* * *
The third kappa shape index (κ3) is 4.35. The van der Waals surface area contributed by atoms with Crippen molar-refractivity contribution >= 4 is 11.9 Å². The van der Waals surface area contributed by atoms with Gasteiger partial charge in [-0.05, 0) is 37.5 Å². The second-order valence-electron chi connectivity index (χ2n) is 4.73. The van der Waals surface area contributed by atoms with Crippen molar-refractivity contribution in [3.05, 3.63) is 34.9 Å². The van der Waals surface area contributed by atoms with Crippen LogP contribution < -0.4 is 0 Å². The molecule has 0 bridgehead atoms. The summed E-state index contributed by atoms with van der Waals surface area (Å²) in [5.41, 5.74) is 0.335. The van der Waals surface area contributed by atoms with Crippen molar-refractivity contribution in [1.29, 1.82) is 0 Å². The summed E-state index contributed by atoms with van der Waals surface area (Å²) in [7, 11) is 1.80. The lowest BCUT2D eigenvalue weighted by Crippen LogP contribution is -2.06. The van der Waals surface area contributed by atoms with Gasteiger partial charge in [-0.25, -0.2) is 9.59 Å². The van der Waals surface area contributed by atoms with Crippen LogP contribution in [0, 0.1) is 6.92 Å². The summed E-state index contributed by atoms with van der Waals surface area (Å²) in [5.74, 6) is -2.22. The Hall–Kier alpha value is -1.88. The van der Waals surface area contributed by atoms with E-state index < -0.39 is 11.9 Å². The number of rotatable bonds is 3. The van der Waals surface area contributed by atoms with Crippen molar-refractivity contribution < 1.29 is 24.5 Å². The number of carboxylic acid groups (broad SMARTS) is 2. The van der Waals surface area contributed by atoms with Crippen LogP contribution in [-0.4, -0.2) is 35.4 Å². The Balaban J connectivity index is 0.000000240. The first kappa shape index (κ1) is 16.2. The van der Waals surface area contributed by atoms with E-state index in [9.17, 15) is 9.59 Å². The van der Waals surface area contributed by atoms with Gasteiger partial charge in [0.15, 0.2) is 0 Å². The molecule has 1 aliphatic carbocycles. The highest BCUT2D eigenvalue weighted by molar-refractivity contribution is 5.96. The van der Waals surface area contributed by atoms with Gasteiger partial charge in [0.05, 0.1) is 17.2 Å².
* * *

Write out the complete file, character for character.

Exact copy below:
The third kappa shape index (κ3) is 4.35. The van der Waals surface area contributed by atoms with Crippen molar-refractivity contribution >= 4 is 11.9 Å². The van der Waals surface area contributed by atoms with Gasteiger partial charge in [-0.05, 0) is 37.5 Å². The second-order valence-electron chi connectivity index (χ2n) is 4.73. The van der Waals surface area contributed by atoms with Crippen molar-refractivity contribution in [3.05, 3.63) is 34.9 Å². The van der Waals surface area contributed by atoms with Crippen LogP contribution < -0.4 is 0 Å². The molecule has 0 bridgehead atoms. The summed E-state index contributed by atoms with van der Waals surface area (Å²) in [5.41, 5.74) is 0.335. The van der Waals surface area contributed by atoms with Crippen molar-refractivity contribution in [1.29, 1.82) is 0 Å². The summed E-state index contributed by atoms with van der Waals surface area (Å²) in [7, 11) is 1.80. The lowest BCUT2D eigenvalue weighted by Crippen LogP contribution is -2.06. The van der Waals surface area contributed by atoms with Gasteiger partial charge in [-0.25, -0.2) is 9.59 Å². The van der Waals surface area contributed by atoms with Crippen LogP contribution in [0, 0.1) is 6.92 Å². The summed E-state index contributed by atoms with van der Waals surface area (Å²) in [5.74, 6) is -2.22. The Hall–Kier alpha value is -1.88. The van der Waals surface area contributed by atoms with E-state index < -0.39 is 11.9 Å². The number of rotatable bonds is 3. The van der Waals surface area contributed by atoms with Crippen molar-refractivity contribution < 1.29 is 24.5 Å². The number of carboxylic acid groups (broad SMARTS) is 2. The van der Waals surface area contributed by atoms with Crippen LogP contribution in [-0.4, -0.2) is 35.4 Å². The Balaban J connectivity index is 0.000000240. The first kappa shape index (κ1) is 16.2. The van der Waals surface area contributed by atoms with E-state index in [9.17, 15) is 9.59 Å². The van der Waals surface area contributed by atoms with Gasteiger partial charge in [0.15, 0.2) is 0 Å². The molecule has 1 aliphatic carbocycles. The highest BCUT2D eigenvalue weighted by molar-refractivity contribution is 5.96. The van der Waals surface area contributed by atoms with Gasteiger partial charge in [0.05, 0.1) is 17.2 Å².